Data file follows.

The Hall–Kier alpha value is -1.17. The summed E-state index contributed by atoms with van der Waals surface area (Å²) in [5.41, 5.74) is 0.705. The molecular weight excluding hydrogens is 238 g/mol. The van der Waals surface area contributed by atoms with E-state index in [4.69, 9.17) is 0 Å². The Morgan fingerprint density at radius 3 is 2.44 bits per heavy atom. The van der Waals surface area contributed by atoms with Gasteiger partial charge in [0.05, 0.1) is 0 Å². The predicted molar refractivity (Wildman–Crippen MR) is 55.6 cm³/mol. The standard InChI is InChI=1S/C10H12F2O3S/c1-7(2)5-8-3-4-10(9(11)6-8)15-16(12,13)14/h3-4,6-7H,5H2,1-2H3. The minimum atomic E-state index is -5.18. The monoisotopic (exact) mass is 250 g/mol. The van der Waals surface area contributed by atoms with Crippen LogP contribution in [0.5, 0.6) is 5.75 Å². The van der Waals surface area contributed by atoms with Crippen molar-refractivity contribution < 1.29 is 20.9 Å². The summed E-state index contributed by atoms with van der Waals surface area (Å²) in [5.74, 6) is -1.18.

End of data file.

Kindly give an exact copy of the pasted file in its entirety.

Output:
The Hall–Kier alpha value is -1.17. The summed E-state index contributed by atoms with van der Waals surface area (Å²) in [5.41, 5.74) is 0.705. The molecular weight excluding hydrogens is 238 g/mol. The van der Waals surface area contributed by atoms with E-state index in [4.69, 9.17) is 0 Å². The Morgan fingerprint density at radius 3 is 2.44 bits per heavy atom. The van der Waals surface area contributed by atoms with Gasteiger partial charge in [0.05, 0.1) is 0 Å². The predicted molar refractivity (Wildman–Crippen MR) is 55.6 cm³/mol. The standard InChI is InChI=1S/C10H12F2O3S/c1-7(2)5-8-3-4-10(9(11)6-8)15-16(12,13)14/h3-4,6-7H,5H2,1-2H3. The minimum atomic E-state index is -5.18. The monoisotopic (exact) mass is 250 g/mol. The van der Waals surface area contributed by atoms with Crippen LogP contribution in [0.5, 0.6) is 5.75 Å². The van der Waals surface area contributed by atoms with Crippen molar-refractivity contribution < 1.29 is 20.9 Å². The summed E-state index contributed by atoms with van der Waals surface area (Å²) in [5.74, 6) is -1.18.